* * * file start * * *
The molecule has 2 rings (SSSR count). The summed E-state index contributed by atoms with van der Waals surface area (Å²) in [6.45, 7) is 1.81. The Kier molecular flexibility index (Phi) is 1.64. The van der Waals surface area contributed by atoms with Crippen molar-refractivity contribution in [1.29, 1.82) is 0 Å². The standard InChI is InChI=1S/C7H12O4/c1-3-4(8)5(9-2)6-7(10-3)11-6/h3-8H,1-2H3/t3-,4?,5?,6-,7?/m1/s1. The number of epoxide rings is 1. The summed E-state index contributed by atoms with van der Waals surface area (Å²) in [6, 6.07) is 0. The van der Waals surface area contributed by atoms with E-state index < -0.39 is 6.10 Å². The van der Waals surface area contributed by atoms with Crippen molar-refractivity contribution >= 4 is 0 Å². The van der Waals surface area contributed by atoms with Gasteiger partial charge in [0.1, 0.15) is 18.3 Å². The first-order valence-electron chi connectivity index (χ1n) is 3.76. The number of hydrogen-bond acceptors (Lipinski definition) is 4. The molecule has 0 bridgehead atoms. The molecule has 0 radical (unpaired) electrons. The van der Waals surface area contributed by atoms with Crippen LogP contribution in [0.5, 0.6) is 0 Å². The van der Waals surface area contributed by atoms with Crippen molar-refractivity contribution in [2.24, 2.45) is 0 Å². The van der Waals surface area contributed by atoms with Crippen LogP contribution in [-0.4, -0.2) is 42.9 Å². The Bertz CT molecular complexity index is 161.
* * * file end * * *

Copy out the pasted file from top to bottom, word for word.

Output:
The molecule has 2 rings (SSSR count). The summed E-state index contributed by atoms with van der Waals surface area (Å²) in [6.45, 7) is 1.81. The Kier molecular flexibility index (Phi) is 1.64. The van der Waals surface area contributed by atoms with Crippen molar-refractivity contribution in [1.29, 1.82) is 0 Å². The standard InChI is InChI=1S/C7H12O4/c1-3-4(8)5(9-2)6-7(10-3)11-6/h3-8H,1-2H3/t3-,4?,5?,6-,7?/m1/s1. The number of epoxide rings is 1. The summed E-state index contributed by atoms with van der Waals surface area (Å²) in [6, 6.07) is 0. The van der Waals surface area contributed by atoms with E-state index < -0.39 is 6.10 Å². The van der Waals surface area contributed by atoms with Crippen molar-refractivity contribution >= 4 is 0 Å². The van der Waals surface area contributed by atoms with Gasteiger partial charge in [0.1, 0.15) is 18.3 Å². The first-order valence-electron chi connectivity index (χ1n) is 3.76. The number of hydrogen-bond acceptors (Lipinski definition) is 4. The molecule has 0 bridgehead atoms. The molecule has 0 radical (unpaired) electrons. The van der Waals surface area contributed by atoms with Crippen LogP contribution in [0.5, 0.6) is 0 Å². The van der Waals surface area contributed by atoms with Crippen molar-refractivity contribution in [2.24, 2.45) is 0 Å². The van der Waals surface area contributed by atoms with Crippen LogP contribution in [-0.4, -0.2) is 42.9 Å². The Bertz CT molecular complexity index is 161.